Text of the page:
Yesterday was spent finalising reports on three students in my College tutor group. Today we had a long tutors' meeting to discuss reports submitted, particularly those leaving to be ordained at the end of this term. A great deal of care is taken to ensure the reports are a rich reflection of each individual and how they have responded to the challenges encountered in training. This is helpful not only to their bishops, but also those responsible for further training after ordination.
After a break at the end of the session, tutor groups met for the first session of term, but it will be another week before all the reports are done, discussed with recipients, and then prepared for dispatch. Meanwhile, when they don't have lectures to go to, students are finishing off study project assignments, or else preparing for exams if they have them. Summer term isn't as busy or as long as the other two, but nevertheless intense for those being ordained and moving away to a new job and a new clerical identity, as it is for those looking ahead to long vacation extra mural projects and more studies in the autumn ahead.
I remember being quite unsettled at the end of my first year in St Mike's, unsure of the value and relevance ( a big word often used in those turbulent times) of much we were studying. Although I did quite well at Greek and Hebrew, I wondered when we would really start tackling the philosophical and theological material that would help us to engage fruitfully with the contemporary world. Our curriculum then was academically traditional and formal, not nearly as broad or attractive as the subject matter covered by today's students. I expressed my frustration to my Bishop Glyn Simon, and much to my surprise, he let me switch to another course and promised to ordain me a year earlier. It meant I had to spend the long vacation preparing for a few extra exams, to compress my studies into two years in College instead of three.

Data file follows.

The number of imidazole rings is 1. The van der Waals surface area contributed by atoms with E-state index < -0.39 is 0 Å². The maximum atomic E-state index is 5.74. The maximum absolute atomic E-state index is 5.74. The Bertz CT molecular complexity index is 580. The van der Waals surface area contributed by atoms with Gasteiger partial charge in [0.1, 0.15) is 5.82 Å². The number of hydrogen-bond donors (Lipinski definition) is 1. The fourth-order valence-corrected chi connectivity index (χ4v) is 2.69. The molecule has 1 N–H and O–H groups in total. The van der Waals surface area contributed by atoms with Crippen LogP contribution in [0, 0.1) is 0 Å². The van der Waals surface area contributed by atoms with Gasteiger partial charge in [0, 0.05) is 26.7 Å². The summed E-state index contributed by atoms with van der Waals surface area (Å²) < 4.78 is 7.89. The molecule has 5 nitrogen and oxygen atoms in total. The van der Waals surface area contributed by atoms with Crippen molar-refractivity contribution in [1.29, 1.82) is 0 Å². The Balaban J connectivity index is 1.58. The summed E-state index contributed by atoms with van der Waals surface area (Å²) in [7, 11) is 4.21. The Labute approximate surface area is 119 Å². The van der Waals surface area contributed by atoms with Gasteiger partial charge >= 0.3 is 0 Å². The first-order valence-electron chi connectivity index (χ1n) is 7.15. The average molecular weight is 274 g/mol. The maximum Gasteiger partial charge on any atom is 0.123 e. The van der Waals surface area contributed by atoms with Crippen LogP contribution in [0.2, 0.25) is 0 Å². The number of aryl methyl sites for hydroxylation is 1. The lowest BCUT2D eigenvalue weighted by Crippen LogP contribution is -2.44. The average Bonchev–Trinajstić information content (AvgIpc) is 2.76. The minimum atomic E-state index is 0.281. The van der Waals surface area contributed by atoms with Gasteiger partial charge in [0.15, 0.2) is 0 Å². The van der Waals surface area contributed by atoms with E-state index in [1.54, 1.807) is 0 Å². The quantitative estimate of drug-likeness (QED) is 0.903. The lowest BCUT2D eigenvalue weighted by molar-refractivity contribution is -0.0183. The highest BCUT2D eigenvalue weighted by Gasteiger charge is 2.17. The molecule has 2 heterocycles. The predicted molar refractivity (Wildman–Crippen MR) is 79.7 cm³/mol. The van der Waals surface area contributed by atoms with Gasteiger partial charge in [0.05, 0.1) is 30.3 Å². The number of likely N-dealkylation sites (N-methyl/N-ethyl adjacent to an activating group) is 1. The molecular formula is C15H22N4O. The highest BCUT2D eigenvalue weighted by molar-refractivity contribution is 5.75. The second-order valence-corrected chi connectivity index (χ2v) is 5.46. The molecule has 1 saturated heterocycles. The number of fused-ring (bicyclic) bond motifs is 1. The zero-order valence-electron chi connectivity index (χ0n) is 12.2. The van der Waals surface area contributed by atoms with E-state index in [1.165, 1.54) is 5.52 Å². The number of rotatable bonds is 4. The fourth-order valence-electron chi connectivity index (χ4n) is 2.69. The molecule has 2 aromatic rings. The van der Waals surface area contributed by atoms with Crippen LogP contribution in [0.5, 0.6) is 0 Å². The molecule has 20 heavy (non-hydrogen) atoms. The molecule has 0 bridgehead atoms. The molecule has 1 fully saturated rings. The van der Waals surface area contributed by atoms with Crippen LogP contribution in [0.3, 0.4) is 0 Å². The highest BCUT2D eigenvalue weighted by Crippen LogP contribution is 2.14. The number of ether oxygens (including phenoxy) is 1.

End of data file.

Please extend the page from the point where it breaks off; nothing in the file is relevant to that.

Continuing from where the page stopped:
I left with the standard ministerial qualification, but not with a theology degree, and got on with 'learning by doing' on the job, my preferred option. I didn't want to be a scholar, but a pastor experimenting with ministry in a fast changing world. I'm not sure what sort of discussion and confidential reporting went on among the staff behind the scenes in those days. Permission to engage my enthusiasms early made a life-long learner of me, but not always a rigorously disciplined learner. With the hindsight of someone now overseeing other learners, maybe it would have done me good to have endured, and overcome the frustrations of that extra year. I see the value of language training, and wonder if I'd stuck with Hebrew if that would have led me earlier to explore the Christianity of the Middle East and Islam, as I did in mid-life. In the end I guess you can only do what you're ready for.
At the end of a real thinking day, I was grateful for an evening in which Chi Gong classes recommenced.